Stages of the process

Identify the intervention

The first step in organizing a REM session is deciding the program or intervention that will be the focus of the group session. Often, negotiation with program staff and key stakeholders is needed to correctly identify the focus of the session. For example, University of Minnesota Extension was asked to conduct a REM evaluation of the work of Extension Master Gardeners in two neighborhoods in St. Paul. As a result of conversations with key community partners, the focus of the session was broadened from an exclusive focus on the work of the Master Gardeners to a larger emphasis on all community gardening efforts in the neighborhoods. This way, the efforts of the Master Gardeners would still be identified, but in the context of other efforts that preceded the work of the Master Gardeners.

Schedule the event and invite participants

It is important to schedule the two-hour REM event at a time that is convenient for participants, often at the end of the work day with a light meal provided. The REM process includes both direct program participants and non-participant stakeholders. The non-participant group has a more distant view of the program or intervention and is able to offer a complementary perspective that builds on the view of direct program participants. Ultimately, a group of 12 to 20 participants is ideal, with half coming from the participant group and half coming from the non-participant group. It is important to have direct phone or personal contact to recruit participants, because REM is an unusual process that people are not familiar with.

Hold group mapping session

At the beginning of the REM event, participants are paired up in a Appreciate Inquiry exercise and instructed to interview each other about specific ways the program affected their lives or particular achievements or successes they have experienced as a result of the program (Cooperrider & Whitney, 2007).
Group members then report responses from their interviews, and initial effects are typed into a mind map and projected onto a large screen. Initially these reported effects are disconnected from each other, but it is crucial to include insights from all members of the group.
After the interview results are posted, the REM facilitators begin "theming," or categorizing the reported data into general themes. Everyone in the room is invited to generate these themes, and attach the reported effect to each core theme.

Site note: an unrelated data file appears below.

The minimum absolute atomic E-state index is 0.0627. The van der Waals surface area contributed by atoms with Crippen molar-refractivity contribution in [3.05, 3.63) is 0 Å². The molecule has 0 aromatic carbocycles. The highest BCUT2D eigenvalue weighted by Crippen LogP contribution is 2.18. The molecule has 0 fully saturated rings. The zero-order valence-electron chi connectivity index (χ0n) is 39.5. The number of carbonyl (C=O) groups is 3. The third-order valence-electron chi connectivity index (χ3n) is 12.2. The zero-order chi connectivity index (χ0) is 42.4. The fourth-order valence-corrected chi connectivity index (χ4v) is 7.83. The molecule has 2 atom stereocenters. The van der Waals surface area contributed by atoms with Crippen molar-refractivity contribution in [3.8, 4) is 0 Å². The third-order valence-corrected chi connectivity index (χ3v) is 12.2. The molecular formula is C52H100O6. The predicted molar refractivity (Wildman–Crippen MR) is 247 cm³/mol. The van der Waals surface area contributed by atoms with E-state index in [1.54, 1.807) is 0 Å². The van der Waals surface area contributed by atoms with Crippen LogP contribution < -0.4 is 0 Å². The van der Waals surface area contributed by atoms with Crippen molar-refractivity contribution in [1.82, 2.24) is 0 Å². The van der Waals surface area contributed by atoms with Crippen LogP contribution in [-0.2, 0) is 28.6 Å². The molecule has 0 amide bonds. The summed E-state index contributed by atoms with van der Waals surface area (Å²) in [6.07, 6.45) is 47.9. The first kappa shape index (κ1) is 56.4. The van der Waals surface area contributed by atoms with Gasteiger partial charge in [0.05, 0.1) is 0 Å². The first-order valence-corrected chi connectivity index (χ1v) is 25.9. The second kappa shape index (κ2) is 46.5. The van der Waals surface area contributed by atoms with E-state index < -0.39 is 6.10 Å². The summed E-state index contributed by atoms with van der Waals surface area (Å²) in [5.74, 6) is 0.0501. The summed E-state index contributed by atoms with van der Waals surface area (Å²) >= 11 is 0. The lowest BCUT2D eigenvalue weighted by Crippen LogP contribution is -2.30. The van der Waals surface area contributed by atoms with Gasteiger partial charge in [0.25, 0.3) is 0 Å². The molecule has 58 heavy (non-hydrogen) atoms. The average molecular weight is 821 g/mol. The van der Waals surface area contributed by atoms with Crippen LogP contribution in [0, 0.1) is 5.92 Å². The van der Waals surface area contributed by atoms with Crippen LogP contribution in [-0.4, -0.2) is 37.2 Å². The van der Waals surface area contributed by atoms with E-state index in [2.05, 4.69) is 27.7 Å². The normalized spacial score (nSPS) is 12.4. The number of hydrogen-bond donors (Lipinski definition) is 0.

The next phase is the "rippling" phase, during which the facilitators ask questions to brainstorm and hierarchically map the effects or "ripples" of the intervention. This process engages the entire group and provides opportunities for participants to make connections among program effects. Toward the end of the process, the facilitators ask about negative, or less positive effects of the program or intervention. This often triggers an important discussion of challenges, some of which have already been addressed and some that remain an issue for future work.

Conduct follow-up interviews

After the session, the facilitators may need to reorganize the mind map and collect additional detail by interviewing some of the key participants from the session as well as other participants who are crucial sources of information but were unable to attend the group session. It is important to ensure that key stakeholders are included in the data collection process.

Clean, code, analyze

Once all the data are collected, the facilitators may need to reorganize the mind map, edit the language for consistency, and possibly add color or other graphics such as photographs. Data produced in the mapping process can be downloaded into a spreadsheet program and coded in a variety of ways. For example, the "ripples" can be coded as short-term knowledge, skill, or attitude changes; medium-term behavior changes; and long-term changes in conditions. Furthermore, these changes in conditions can be coded using the Community Capitals Framework (Emery & Flora, 2006; Rasmussen, Armstrong, & Chazdon, 2011).